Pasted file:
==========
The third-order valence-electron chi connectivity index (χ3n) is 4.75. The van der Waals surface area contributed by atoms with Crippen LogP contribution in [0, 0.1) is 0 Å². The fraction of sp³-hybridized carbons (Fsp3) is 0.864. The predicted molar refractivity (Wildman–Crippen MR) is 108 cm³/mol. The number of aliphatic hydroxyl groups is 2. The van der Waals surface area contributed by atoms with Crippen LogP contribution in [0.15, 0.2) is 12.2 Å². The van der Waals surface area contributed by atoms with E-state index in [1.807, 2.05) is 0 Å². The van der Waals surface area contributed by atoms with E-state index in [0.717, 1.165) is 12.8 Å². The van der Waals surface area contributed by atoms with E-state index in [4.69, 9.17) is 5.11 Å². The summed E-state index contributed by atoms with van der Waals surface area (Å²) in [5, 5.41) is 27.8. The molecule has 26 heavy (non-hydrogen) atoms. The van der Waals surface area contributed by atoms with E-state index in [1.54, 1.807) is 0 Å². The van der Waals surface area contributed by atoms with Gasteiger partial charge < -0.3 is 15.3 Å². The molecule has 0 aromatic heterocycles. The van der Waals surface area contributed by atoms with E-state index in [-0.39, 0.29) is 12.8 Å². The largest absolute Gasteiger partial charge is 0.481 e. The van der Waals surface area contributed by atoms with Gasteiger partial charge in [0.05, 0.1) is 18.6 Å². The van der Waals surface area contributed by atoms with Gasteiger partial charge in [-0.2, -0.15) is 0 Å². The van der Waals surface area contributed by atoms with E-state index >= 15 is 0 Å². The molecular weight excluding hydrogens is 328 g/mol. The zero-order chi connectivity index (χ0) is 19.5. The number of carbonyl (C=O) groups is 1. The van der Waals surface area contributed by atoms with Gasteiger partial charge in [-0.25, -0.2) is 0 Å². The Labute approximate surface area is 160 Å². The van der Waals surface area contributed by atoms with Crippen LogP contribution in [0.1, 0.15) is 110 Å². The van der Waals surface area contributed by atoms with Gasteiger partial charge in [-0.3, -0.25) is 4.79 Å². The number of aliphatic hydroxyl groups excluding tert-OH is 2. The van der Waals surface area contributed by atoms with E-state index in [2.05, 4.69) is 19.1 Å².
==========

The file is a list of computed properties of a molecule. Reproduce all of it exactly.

The third-order valence-electron chi connectivity index (χ3n) is 4.75. The van der Waals surface area contributed by atoms with Crippen LogP contribution in [0, 0.1) is 0 Å². The fraction of sp³-hybridized carbons (Fsp3) is 0.864. The predicted molar refractivity (Wildman–Crippen MR) is 108 cm³/mol. The number of aliphatic hydroxyl groups is 2. The van der Waals surface area contributed by atoms with Crippen LogP contribution in [0.15, 0.2) is 12.2 Å². The van der Waals surface area contributed by atoms with E-state index in [1.807, 2.05) is 0 Å². The van der Waals surface area contributed by atoms with E-state index in [0.717, 1.165) is 12.8 Å². The van der Waals surface area contributed by atoms with E-state index in [4.69, 9.17) is 5.11 Å². The summed E-state index contributed by atoms with van der Waals surface area (Å²) in [5, 5.41) is 27.8. The molecule has 26 heavy (non-hydrogen) atoms. The van der Waals surface area contributed by atoms with E-state index in [1.54, 1.807) is 0 Å². The van der Waals surface area contributed by atoms with Gasteiger partial charge < -0.3 is 15.3 Å². The molecule has 0 aromatic heterocycles. The van der Waals surface area contributed by atoms with E-state index in [-0.39, 0.29) is 12.8 Å². The largest absolute Gasteiger partial charge is 0.481 e. The van der Waals surface area contributed by atoms with Gasteiger partial charge in [0.05, 0.1) is 18.6 Å². The van der Waals surface area contributed by atoms with Gasteiger partial charge in [-0.2, -0.15) is 0 Å². The van der Waals surface area contributed by atoms with E-state index >= 15 is 0 Å². The molecular weight excluding hydrogens is 328 g/mol. The zero-order chi connectivity index (χ0) is 19.5. The number of carbonyl (C=O) groups is 1. The van der Waals surface area contributed by atoms with Gasteiger partial charge in [-0.25, -0.2) is 0 Å². The Labute approximate surface area is 160 Å². The van der Waals surface area contributed by atoms with Crippen LogP contribution in [0.1, 0.15) is 110 Å². The van der Waals surface area contributed by atoms with Gasteiger partial charge in [-0.3, -0.25) is 4.79 Å². The number of aliphatic hydroxyl groups excluding tert-OH is 2. The van der Waals surface area contributed by atoms with E-state index in [2.05, 4.69) is 19.1 Å².